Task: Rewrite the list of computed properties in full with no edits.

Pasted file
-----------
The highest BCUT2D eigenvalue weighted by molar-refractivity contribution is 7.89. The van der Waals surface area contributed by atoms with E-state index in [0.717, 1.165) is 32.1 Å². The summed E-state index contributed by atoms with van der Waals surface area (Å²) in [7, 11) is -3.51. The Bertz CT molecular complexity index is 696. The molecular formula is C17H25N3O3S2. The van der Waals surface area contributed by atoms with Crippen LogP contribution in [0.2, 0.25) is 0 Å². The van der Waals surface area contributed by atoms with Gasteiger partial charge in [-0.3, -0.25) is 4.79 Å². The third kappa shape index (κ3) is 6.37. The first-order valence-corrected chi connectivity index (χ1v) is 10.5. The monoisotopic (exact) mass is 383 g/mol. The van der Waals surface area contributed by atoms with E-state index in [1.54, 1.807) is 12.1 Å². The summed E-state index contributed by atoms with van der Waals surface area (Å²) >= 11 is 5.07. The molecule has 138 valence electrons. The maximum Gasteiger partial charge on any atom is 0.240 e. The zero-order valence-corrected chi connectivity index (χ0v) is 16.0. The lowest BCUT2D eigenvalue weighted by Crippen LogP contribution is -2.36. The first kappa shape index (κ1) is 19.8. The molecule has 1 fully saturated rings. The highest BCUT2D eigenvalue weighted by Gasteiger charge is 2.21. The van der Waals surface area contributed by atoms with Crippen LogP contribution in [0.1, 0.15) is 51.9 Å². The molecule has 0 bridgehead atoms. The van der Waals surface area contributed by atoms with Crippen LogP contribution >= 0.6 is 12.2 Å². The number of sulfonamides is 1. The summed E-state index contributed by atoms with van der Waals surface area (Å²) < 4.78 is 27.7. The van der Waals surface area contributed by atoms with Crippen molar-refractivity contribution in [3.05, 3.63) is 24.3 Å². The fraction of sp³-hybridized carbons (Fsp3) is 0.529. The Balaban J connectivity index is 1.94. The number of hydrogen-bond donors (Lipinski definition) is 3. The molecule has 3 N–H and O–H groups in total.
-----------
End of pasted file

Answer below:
The highest BCUT2D eigenvalue weighted by molar-refractivity contribution is 7.89. The van der Waals surface area contributed by atoms with E-state index in [0.717, 1.165) is 32.1 Å². The summed E-state index contributed by atoms with van der Waals surface area (Å²) in [7, 11) is -3.51. The Bertz CT molecular complexity index is 696. The molecular formula is C17H25N3O3S2. The van der Waals surface area contributed by atoms with Crippen LogP contribution in [0.2, 0.25) is 0 Å². The van der Waals surface area contributed by atoms with Gasteiger partial charge in [-0.3, -0.25) is 4.79 Å². The third kappa shape index (κ3) is 6.37. The first-order valence-corrected chi connectivity index (χ1v) is 10.5. The monoisotopic (exact) mass is 383 g/mol. The van der Waals surface area contributed by atoms with E-state index in [1.54, 1.807) is 12.1 Å². The summed E-state index contributed by atoms with van der Waals surface area (Å²) >= 11 is 5.07. The molecule has 138 valence electrons. The maximum Gasteiger partial charge on any atom is 0.240 e. The zero-order valence-corrected chi connectivity index (χ0v) is 16.0. The lowest BCUT2D eigenvalue weighted by Crippen LogP contribution is -2.36. The first kappa shape index (κ1) is 19.8. The molecule has 1 fully saturated rings. The highest BCUT2D eigenvalue weighted by Gasteiger charge is 2.21. The van der Waals surface area contributed by atoms with Crippen LogP contribution in [0.1, 0.15) is 51.9 Å². The molecule has 0 bridgehead atoms. The van der Waals surface area contributed by atoms with Crippen LogP contribution >= 0.6 is 12.2 Å². The number of sulfonamides is 1. The summed E-state index contributed by atoms with van der Waals surface area (Å²) < 4.78 is 27.7. The van der Waals surface area contributed by atoms with Crippen molar-refractivity contribution in [3.05, 3.63) is 24.3 Å². The fraction of sp³-hybridized carbons (Fsp3) is 0.529. The Balaban J connectivity index is 1.94. The number of hydrogen-bond donors (Lipinski definition) is 3. The molecule has 3 N–H and O–H groups in total.